Leaving Salem

Leaving Salem


Resilience

posted by ronniemcbrayer

The Old Testament character, Joseph, endured enough injustice to fill multiple lifetimes. Betrayed by his family, sold into slavery, falsely accused of sexual assault, unfairly abandoned in a Middle Eastern prison: It was enough to break the hardiest of souls.
But Joseph refused to play the role of victim, hopelessly languishing over how life had cheated him. Along with his ever-present trust in God was the tenacity to act, to do something, to play his role.
Waiting on God is patient work, but it is not idle work. While he waited, Joseph did what he could.
Mount Pinatubo erupted in the Philippines in summer 1991. The volcano had been considered dormant for hundreds of years. When it erupted unexpectedly, more than 200 people were killed and 200,000 were displaced.
One people group, the Aetas, was especially devastated by the eruption and the days that followed. The Aeta tribe is a group of aboriginal people who live on the slopes of Mount Pinatubo.
For them, Pinatubo is a place of destiny. They have no choice but to call this dangerous place home. After the eruption, the Filipino government planned to build new settlements and permanently relocate the Aetas.
These plans were eventually frustrated by the lack of cooperation from the Aetas. Two years after the eruption, the Aetas became tired of waiting in camps and commenced the return to their homes on the volcano’s slopes – against the instructions of Western geologists and Filipino authorities.
The Aetas are ruled by doom. They continue to refuse assistance and safe relocation due to mistrustfulness of modern conveniences and the conclusion that a divine fate dictates their future. Pinatubo is not merely a place they call home. It is the only place they feel they can live.
This kind of fatalism once played a prominent role in American life as well. One factor formerly identified in the surprisingly high rate of tornado fatalities in the Southern Bible Belt was the belief that all events are inevitable and people should submit to their fate without protest.
Upon hearing a tornado warning, those in the Midwest, Great Plains, and other portions of the country responded with action. They sought shelter, went to the basement, or got out of the path of the storm. Southerners, steeped in a kind of Christian fatalism, understood the threat as an inescapable act of God.
They saw themselves as powerless to act. They huddled in their clapboard houses and prayed for deliverance. This type of fatalism has thankfully eroded due to maturity and education. Those in the South now respond to storm warnings as well as anyone. There was a time when this was not the case at all.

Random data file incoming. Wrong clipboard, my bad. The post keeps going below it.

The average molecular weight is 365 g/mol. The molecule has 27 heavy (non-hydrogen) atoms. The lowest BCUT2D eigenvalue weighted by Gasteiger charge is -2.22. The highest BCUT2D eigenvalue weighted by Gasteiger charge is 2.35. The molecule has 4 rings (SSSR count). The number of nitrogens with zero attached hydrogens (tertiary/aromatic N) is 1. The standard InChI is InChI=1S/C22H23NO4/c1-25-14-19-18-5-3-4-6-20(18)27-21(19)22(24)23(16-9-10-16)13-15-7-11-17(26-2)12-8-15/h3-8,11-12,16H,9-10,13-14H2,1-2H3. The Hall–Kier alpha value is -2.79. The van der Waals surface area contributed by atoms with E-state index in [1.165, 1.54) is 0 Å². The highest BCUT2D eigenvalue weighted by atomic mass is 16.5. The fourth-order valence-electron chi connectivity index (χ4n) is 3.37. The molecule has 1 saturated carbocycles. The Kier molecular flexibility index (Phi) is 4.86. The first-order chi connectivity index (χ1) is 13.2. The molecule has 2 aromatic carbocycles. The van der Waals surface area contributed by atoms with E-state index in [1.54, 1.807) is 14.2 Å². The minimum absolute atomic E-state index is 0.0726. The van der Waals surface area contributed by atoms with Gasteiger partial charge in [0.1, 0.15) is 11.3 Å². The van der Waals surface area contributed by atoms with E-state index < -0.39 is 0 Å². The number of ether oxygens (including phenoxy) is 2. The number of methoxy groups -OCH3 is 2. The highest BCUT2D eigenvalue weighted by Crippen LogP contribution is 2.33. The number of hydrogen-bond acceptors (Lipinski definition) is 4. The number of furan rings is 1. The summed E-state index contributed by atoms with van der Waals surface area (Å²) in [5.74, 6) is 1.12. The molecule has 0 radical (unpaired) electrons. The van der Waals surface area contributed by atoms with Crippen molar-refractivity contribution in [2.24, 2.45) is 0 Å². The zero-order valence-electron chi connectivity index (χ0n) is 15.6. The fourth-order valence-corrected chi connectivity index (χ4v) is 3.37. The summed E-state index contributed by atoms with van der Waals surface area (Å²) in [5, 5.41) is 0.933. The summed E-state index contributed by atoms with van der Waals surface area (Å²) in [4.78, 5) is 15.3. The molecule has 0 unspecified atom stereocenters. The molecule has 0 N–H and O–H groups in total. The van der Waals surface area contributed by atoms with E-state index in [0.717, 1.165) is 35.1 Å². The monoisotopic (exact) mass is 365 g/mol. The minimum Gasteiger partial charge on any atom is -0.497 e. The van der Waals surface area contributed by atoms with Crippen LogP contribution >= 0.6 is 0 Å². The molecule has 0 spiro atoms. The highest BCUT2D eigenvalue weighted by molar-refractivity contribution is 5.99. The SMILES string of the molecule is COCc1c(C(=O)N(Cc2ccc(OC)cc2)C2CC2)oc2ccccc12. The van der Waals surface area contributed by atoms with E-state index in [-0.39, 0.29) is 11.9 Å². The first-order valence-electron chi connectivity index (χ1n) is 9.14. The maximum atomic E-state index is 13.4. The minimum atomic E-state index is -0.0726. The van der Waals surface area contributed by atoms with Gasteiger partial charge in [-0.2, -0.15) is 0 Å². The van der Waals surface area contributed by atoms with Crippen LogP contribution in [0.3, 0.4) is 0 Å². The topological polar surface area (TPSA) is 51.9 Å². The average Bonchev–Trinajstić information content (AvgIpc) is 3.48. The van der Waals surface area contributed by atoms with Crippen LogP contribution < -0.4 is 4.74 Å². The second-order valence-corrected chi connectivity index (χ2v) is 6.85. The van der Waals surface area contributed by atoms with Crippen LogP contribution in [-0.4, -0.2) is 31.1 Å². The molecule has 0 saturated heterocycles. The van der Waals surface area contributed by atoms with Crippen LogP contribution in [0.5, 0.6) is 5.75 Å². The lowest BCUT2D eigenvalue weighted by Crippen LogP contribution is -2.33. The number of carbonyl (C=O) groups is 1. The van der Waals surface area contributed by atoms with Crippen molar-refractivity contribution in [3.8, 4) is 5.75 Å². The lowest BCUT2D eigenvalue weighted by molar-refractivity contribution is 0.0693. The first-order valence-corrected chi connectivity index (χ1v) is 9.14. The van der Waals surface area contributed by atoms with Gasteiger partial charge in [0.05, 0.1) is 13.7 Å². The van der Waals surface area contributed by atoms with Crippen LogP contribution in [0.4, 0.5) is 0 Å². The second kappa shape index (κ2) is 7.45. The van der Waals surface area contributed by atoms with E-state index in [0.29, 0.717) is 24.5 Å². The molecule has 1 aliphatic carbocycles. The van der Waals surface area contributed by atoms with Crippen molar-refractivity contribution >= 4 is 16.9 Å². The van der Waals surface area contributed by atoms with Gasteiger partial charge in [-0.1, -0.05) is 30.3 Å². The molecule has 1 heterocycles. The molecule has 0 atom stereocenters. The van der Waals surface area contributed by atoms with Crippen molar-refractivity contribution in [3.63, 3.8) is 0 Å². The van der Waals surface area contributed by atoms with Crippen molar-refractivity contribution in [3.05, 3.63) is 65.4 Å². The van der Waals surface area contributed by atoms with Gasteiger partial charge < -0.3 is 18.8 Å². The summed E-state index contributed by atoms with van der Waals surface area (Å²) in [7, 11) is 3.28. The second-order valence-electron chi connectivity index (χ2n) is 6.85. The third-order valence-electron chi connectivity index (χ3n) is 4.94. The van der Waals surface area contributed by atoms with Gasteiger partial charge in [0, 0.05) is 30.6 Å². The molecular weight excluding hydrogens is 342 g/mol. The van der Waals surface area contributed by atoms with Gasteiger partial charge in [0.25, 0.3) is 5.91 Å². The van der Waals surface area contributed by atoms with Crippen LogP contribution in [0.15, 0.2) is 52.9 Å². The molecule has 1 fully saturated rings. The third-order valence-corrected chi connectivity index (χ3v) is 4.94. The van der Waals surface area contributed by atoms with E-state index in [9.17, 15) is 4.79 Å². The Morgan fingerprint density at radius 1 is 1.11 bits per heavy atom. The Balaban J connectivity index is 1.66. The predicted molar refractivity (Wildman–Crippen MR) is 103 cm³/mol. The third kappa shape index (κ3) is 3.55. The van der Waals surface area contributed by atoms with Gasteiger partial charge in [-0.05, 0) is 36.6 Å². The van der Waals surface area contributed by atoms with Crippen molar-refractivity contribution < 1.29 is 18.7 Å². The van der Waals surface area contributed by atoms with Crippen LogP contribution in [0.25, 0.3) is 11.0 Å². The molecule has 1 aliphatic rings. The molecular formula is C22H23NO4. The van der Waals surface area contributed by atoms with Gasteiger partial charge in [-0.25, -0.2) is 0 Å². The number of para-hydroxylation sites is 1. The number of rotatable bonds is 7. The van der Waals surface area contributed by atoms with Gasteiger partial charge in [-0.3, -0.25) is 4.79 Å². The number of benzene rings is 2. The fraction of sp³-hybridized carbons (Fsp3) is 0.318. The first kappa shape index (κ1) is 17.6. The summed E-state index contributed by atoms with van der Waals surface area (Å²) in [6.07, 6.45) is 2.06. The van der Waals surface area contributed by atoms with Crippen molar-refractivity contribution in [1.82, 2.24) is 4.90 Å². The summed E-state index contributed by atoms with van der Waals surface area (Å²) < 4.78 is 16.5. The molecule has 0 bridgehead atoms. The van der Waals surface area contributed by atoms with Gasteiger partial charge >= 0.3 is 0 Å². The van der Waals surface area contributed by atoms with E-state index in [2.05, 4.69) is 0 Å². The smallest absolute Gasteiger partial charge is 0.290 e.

Many of us maintain this same kind of blind fatalism in our personal and spiritual lives. When the world collapses around us, we resign ourselves to a life of misery, waiting for the other shoe to drop. We give up. This is our fate; our end; the only path destined for us.
But Joseph was resilient. In fact, resiliency separates those who ultimately prevail from those who surrender to their circumstances. It is the stuff of which Joseph was made. What does resiliency look like? It’s hard to say, but we recognize it when we see it.
Scores of studies have been conducted in recent years analyzing the survival skills of prisoners of war, victims of prolonged sexual abuse, and other trauma survivors. Resiliency is the ability to bounce back in the face of great difficulty; the knack within a person to bend, but not break, under pressure.
Resiliency enables a person to face the crippling effects of adversity and to overcome. When disaster strikes, those with this kind of endurance adapt, persevere, and somehow even thrive. These hardy souls learn to keep living without the paralysis of fear and panic.
Ernest Hemingway wrote, “The world breaks everyone and afterwards many are strong at the broken places.” That is resiliency. That is Joseph.
This one who could have resigned himself to victimization became a survivor. It’s not that he didn’t feel the heat of the pressure cooker. Certainly he did. Doubtless, he grew downhearted and depressed on a regular basis.
He simply did not allow these to define his life or his future. And neither should we.
This is an article based on Ronnie McBrayer’s book, But God Meant it for Good; Lessons from the Life of Joseph,  available at www.ronniemcbrayer.net.



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